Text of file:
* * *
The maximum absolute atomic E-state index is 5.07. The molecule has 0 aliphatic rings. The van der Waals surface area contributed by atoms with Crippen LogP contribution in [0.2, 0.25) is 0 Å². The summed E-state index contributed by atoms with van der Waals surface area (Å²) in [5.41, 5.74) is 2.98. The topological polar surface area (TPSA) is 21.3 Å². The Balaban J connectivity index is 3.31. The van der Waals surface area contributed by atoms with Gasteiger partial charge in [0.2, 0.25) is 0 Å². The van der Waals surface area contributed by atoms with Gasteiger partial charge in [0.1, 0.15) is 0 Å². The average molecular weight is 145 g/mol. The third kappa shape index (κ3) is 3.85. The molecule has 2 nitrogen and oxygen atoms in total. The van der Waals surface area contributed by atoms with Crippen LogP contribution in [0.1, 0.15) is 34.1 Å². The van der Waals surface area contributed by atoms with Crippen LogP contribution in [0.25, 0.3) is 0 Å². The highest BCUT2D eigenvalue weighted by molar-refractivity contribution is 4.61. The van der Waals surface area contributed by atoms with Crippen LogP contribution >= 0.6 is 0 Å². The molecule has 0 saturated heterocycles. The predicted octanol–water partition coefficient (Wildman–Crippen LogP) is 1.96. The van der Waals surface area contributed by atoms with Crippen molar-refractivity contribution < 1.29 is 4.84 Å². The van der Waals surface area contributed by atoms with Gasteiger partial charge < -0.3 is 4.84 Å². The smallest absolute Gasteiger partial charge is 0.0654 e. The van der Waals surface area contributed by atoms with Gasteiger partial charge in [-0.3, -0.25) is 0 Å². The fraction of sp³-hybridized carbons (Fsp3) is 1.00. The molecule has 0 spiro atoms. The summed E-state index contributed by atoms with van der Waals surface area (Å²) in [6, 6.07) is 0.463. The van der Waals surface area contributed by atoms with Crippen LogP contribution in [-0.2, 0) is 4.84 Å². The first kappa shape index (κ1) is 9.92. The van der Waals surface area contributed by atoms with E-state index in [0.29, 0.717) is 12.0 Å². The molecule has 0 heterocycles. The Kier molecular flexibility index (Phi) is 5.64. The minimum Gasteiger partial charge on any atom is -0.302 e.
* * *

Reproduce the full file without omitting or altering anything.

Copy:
The maximum absolute atomic E-state index is 5.07. The molecule has 0 aliphatic rings. The van der Waals surface area contributed by atoms with Crippen LogP contribution in [0.2, 0.25) is 0 Å². The summed E-state index contributed by atoms with van der Waals surface area (Å²) in [5.41, 5.74) is 2.98. The topological polar surface area (TPSA) is 21.3 Å². The Balaban J connectivity index is 3.31. The van der Waals surface area contributed by atoms with Gasteiger partial charge in [0.2, 0.25) is 0 Å². The van der Waals surface area contributed by atoms with Gasteiger partial charge in [0.1, 0.15) is 0 Å². The average molecular weight is 145 g/mol. The third kappa shape index (κ3) is 3.85. The molecule has 2 nitrogen and oxygen atoms in total. The van der Waals surface area contributed by atoms with Crippen LogP contribution in [0.1, 0.15) is 34.1 Å². The van der Waals surface area contributed by atoms with Crippen LogP contribution in [0.25, 0.3) is 0 Å². The highest BCUT2D eigenvalue weighted by molar-refractivity contribution is 4.61. The van der Waals surface area contributed by atoms with Crippen LogP contribution >= 0.6 is 0 Å². The molecule has 0 saturated heterocycles. The predicted octanol–water partition coefficient (Wildman–Crippen LogP) is 1.96. The van der Waals surface area contributed by atoms with Crippen molar-refractivity contribution < 1.29 is 4.84 Å². The van der Waals surface area contributed by atoms with Gasteiger partial charge < -0.3 is 4.84 Å². The smallest absolute Gasteiger partial charge is 0.0654 e. The van der Waals surface area contributed by atoms with Gasteiger partial charge in [-0.3, -0.25) is 0 Å². The fraction of sp³-hybridized carbons (Fsp3) is 1.00. The molecule has 0 spiro atoms. The summed E-state index contributed by atoms with van der Waals surface area (Å²) in [6, 6.07) is 0.463. The van der Waals surface area contributed by atoms with Crippen LogP contribution in [-0.2, 0) is 4.84 Å². The first kappa shape index (κ1) is 9.92. The van der Waals surface area contributed by atoms with E-state index in [0.29, 0.717) is 12.0 Å². The molecule has 0 heterocycles. The Kier molecular flexibility index (Phi) is 5.64. The minimum Gasteiger partial charge on any atom is -0.302 e.